New research shows nearly 70% of U.S. consumers consider sustainability when choosing food products at the grocery store. What’s more, 78% of consumers consider the sustainability of farm-produced ingredients when buying products on the supermarket shelf.
To measure U.S. consumers’ perceptions of sustainable farming, the United Soybean Board (USB) fielded an independent quantitative study in early 2010. When American consumers think about sustainable farming, they most often refer to a way of raising food that is healthy for consumers and animals, does not harm the environment, is humane for workers, provides a fair wage to the farmer and supports and enhances rural communities. They highly rate the nation’s soybean crop, which produces soyfoods like tofu as well as soybean oil for fried foods, baked goods, salad dressing and cooking oil (where it’s often labeled “vegetable oil”).
In the USB study, 72% of consumer participants agree U.S. soybean farming is sustainable. Asked what country leads in sustainable farming, respondents rate the U.S. significantly highest at 44.8%, followed by Canada (21%) and Brazil (8.2%).
Top consumer-rated factors for sustainable farming included less pesticide spraying on crops, better soil health and improved water quality. U.S. soybean growers have been committed for many years to using sustainable production methods to meet the needs of the present and future generations, while being stewards of the environment.
“The biggest thing we can do for the environment is practice no-till farming, which means not having to turn or plow the land, and thus leaving the soil intact and reducing runoff into streams and waterways,” Lewis Bainbridge, a USB Director from South Dakota, comments, Lewis Bainbridge, a USB Director from South Dakota. “Advances made through biotechnology have produced the soybean varieties that allow us to perform this important conservation practice.”
Soybean conservation tillage, used on more than 65% of U.S. soybean acres, has resulted in a 93% decrease in soil erosion, 70% reduction in herbicide run-off, 50% reduction in fuel use and 326 million pounds of reduced CO2 emission — equivalent to 6.3 million cars off of the road. The latest soybean varieties reduce the need for pesticides/herbicides.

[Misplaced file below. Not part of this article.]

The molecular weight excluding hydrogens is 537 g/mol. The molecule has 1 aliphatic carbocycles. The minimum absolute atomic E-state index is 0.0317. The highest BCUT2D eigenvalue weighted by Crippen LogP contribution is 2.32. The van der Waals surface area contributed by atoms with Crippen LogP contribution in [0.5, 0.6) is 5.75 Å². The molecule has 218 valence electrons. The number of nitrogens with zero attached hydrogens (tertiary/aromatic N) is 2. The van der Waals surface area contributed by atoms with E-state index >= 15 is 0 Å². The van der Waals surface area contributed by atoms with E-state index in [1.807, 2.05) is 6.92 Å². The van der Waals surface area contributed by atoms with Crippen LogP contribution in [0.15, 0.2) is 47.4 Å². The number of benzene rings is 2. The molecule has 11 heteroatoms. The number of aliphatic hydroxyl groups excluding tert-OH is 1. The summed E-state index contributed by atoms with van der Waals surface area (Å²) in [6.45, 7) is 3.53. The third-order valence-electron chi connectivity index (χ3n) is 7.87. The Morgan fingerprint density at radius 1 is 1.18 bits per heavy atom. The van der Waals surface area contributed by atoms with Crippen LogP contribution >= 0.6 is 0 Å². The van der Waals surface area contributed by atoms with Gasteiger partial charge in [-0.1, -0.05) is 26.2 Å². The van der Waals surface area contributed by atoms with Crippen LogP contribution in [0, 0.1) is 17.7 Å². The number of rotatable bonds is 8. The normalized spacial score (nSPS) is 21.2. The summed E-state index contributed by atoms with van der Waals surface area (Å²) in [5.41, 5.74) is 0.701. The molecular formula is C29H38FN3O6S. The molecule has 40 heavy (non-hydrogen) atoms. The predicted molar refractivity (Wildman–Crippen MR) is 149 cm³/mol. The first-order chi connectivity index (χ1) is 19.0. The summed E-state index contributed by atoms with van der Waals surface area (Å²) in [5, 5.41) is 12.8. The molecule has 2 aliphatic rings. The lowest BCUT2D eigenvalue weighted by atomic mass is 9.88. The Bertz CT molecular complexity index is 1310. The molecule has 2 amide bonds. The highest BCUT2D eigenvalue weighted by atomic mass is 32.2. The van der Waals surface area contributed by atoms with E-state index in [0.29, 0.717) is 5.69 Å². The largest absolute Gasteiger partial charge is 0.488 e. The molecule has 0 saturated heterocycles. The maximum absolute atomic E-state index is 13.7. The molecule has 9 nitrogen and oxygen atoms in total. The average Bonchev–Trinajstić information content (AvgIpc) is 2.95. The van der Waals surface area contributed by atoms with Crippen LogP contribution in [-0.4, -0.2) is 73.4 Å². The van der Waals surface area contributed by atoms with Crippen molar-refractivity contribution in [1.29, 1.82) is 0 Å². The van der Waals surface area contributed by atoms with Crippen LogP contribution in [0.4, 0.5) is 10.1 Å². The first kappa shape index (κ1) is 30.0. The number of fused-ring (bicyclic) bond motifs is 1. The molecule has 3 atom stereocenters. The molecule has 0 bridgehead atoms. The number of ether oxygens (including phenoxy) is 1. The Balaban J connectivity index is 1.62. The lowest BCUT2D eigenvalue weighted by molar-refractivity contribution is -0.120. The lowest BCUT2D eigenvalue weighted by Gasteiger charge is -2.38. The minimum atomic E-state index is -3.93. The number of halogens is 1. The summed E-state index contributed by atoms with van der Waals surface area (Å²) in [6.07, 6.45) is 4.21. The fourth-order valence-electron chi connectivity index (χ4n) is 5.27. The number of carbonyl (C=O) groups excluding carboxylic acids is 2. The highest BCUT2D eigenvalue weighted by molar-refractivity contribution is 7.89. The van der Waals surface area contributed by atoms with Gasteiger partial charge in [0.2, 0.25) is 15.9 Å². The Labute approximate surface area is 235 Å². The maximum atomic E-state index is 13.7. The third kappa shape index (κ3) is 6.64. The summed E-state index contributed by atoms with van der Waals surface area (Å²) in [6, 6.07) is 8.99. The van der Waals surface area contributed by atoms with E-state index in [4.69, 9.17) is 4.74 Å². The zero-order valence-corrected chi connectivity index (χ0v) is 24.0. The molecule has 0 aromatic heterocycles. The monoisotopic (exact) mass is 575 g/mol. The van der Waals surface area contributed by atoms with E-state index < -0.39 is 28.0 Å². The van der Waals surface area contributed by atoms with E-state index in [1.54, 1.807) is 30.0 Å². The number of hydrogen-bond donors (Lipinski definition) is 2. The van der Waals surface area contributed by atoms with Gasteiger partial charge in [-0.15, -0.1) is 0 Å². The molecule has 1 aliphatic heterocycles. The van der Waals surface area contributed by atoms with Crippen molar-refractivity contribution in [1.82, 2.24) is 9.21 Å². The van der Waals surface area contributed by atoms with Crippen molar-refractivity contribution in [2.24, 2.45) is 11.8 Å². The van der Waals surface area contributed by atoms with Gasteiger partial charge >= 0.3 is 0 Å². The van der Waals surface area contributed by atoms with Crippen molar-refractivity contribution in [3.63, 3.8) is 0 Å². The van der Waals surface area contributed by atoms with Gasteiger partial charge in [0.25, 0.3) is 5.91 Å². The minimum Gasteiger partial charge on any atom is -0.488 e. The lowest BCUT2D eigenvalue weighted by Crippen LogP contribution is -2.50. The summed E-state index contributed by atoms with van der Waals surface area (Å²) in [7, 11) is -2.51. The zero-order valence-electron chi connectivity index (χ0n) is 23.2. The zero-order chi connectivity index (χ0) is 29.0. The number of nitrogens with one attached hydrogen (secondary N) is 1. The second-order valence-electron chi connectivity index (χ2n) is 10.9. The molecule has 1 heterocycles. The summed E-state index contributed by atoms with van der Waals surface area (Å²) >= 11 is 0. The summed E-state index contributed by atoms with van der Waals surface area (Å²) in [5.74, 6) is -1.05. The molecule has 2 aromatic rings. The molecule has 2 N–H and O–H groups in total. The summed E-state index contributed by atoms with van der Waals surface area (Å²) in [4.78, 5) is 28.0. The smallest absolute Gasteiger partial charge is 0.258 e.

United Nations (UN) World Food Production Challenge Faced with millions of people around the world going hungry, the UN has challenged industrialized nations to increase food production by 50% by the year 2030 to “avoid a global catastrophe.” Therefore, farmers are choosing practices that both protect the earth and grow more food with every acre of land to feed the world. Study results show 84% of Americans are not aware of this challenge, with the Northeast and the South most aware and the Midwest least aware.
“The twin challenges of feeding the world and protecting the environment are critical, and biotechnology makes it possible for us to do both. U.S. farmers seek to feed the world with wholesome, nutritious crops while using less land, less water and less pesticides and herbicides,” said Chuck Myers, a USB Director from Nebraska,
The UN Food and Agriculture Organization estimates the global population will grow at an average of 1.1% while food demand will grow at 2.2% annually. Global land use will increase by less than 1%, resulting in a 16% reduction in world agricultural gross domestic product (GDP) by 2020.
According to the Center for Food Integrity, a non-profit organization who seeks to increase consumer trust and confidence in the U.S. food system, investments in technology innovation will be the key to the future food supply. This includes the development of higher nutrient foods, pest control products and farm equipment. It also includes the possibility of genetically enhanced crops to provide increased yields and more food per acre.